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An Episcopal, co-educational 100% boarding school in Middletown, Delaware for grades 9 – 12

Gary Taylor P’14,’17,’21

2021 Baccalaureate Chapel Talk by Gary Taylor P’14,’17,21

I'm keenly aware that you've listened to a lot of excellent speeches in the last several days—indeed over the last several years—and I suspect there will be a few more later this morning, so I'm pretty sure there is nothing new I can add to all that wisdom. All I can hope to do this morning is to remind you of something you already know, and maybe help you to see just how important—maybe even world-changing—it is.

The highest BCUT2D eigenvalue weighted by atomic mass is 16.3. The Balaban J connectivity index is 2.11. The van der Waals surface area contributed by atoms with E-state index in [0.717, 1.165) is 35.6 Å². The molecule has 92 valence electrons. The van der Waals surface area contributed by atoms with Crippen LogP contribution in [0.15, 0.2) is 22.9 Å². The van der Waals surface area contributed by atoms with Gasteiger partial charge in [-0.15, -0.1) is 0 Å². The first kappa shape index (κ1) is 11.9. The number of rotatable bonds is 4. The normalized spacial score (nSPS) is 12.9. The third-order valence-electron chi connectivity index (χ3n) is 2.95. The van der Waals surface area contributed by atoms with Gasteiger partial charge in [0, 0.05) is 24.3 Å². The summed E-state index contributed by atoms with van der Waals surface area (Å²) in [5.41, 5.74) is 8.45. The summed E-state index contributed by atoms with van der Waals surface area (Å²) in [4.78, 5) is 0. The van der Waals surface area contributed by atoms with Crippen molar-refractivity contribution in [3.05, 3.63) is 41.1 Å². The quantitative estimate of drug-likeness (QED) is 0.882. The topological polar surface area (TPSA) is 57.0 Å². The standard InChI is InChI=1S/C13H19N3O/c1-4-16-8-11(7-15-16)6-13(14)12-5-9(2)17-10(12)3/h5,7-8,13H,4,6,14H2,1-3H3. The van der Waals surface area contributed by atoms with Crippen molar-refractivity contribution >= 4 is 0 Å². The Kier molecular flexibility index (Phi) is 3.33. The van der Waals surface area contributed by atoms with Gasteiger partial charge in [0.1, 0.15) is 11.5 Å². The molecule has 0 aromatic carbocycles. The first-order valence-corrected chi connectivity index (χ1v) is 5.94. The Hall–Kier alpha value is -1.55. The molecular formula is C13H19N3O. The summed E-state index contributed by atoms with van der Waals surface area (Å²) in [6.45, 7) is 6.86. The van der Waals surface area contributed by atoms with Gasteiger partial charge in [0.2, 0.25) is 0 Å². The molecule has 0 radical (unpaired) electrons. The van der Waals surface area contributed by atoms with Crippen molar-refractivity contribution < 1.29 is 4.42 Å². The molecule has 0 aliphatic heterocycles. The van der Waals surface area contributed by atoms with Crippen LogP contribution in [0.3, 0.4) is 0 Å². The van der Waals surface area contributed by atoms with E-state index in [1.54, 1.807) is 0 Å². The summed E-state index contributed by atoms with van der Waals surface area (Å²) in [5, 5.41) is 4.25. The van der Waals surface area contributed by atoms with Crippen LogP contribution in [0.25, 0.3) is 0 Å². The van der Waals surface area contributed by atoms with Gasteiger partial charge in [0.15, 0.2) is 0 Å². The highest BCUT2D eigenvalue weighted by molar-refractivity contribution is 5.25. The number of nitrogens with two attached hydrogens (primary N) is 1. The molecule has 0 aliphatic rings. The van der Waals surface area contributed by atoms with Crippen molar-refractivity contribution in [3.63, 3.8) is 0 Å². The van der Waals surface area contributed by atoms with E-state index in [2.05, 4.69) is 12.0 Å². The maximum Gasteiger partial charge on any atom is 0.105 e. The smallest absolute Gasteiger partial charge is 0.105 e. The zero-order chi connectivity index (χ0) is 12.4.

I thought it best if I start with a song. My work is with much younger children, so it's a simple song. Join me if you'd like....

This little light of mine, I'm gonna let it shine
This little light of mine, I'm gonna let it shine
This little light of mine, I'm gonna let it shine
Let it shine, let it shine, let it shine.   

If you haven't heard that song sung enthusiastically by a four year-old, you have really missed out!

Fathers the world over are pretty much doomed to embarrass their teenage children, so I thought I'd get that over with right off the bat by bursting into song. Sorry, Theo!

But I hope you have heard that song before and realize that it comes from our bible reading for this morning. It's the point of my little talk today:

This little light of mine, I'm gonna let it shine

Hide it under a bushel? No!

Don't let anyone blow it out! 

Let it shine, let it shine, let it shine...